Prof. Maria Tsimpli, Chair of English and Applied Linguistics, University of Cambridge, talks to Bhanu Pratap Singh about her multilingualism project in India …
Q. Can you tell us about your research project in India?
A. The project is called Multilingualism and Multi-literacy in Primary Schools in India. We are focusing on children who are in classes four and five; the same children for two years to track their development. Through this project, we want to find out that why the learning outcome is not what is expected, despite the fact that these children are multilingual. For this, we have developed a set of tools and tasks which look into the basic literacy like basic numeracy. We are also testing higher levels of numeracy by testing children on mathematical reasoning, and also narratives which are indicators of higher literacy. So we ask these children to tell us stories based on pictures. These tests are supposed to assess the cognitive abilities, such as working memory, inhibition and attention.
Q. How does linguistics affect the culture or vice-versa?
A. Every language belongs to some culture; the equation of multilingualism is very closely linked to multiculturalism. What we try to do in this project is to test as much as possible languages the child speaks. Cultural comes into the variables, that have to do with the environment of the child. It depends on the school, but it also depends on from where the child comes from.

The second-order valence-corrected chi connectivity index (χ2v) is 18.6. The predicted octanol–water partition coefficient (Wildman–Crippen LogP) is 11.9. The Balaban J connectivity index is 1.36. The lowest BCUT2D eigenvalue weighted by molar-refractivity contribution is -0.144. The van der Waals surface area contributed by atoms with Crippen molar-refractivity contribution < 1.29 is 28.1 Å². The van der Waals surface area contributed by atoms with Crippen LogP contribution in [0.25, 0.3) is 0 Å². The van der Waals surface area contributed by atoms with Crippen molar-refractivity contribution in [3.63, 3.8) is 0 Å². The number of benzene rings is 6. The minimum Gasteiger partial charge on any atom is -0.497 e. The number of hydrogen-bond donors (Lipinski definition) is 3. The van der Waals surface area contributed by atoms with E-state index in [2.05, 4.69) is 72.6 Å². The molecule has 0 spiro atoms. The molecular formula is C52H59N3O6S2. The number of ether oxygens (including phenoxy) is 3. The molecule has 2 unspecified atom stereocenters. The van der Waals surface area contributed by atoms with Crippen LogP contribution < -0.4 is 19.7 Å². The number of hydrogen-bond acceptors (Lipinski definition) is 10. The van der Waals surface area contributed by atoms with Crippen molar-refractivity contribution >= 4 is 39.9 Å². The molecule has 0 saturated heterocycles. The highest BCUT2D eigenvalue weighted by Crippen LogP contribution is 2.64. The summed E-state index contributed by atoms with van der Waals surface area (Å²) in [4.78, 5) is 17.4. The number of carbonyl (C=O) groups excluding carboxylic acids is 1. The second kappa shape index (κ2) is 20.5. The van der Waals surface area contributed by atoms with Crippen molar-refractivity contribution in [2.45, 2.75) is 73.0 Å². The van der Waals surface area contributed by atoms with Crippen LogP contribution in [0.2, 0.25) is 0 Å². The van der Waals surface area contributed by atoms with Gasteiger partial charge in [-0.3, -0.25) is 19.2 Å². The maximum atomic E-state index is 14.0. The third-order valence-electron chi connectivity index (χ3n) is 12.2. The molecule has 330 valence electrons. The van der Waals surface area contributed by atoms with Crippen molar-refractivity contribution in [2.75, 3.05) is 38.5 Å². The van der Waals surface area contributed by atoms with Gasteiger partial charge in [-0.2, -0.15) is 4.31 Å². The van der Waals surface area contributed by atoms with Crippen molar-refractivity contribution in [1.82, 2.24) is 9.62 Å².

Q. Languages change from region to region and in most of the schools in the urban areas, the primary language of instruction is English, so how does it affect the English language?
A. This is the question we are trying to answer. It is not just about English; we are also looking at children whose home language is the language of instruction. In the case of English medium schools, these children mostly fall in the category where there is a mismatch between the language of instruction at home language and language of instruction at school. But we do have a lot of other children, who go to Hindi or Telugu medium schools where Hindi and Telugu are not the home languages. These children are faced with the same second language education, where the L1 (Language at home) one is different from L2 (Language at school). So multilingual education is very good and that shouldn’t be an obstacle, but there are these obstacles. The first years of school are extremely important for the child to build vocabulary and conceptual understanding.
Q. These days there are a lot of foreign languages in India that are being introduced, how is the English language coping with this kind of competition?
A. We know that children and individuals, who know more than one language, can learn a number of others. It is much easier for them to learn a new language than those who are monolingual. So there is nothing wrong and I don’t think that the other languages will be a threat in any way to English or any other language.
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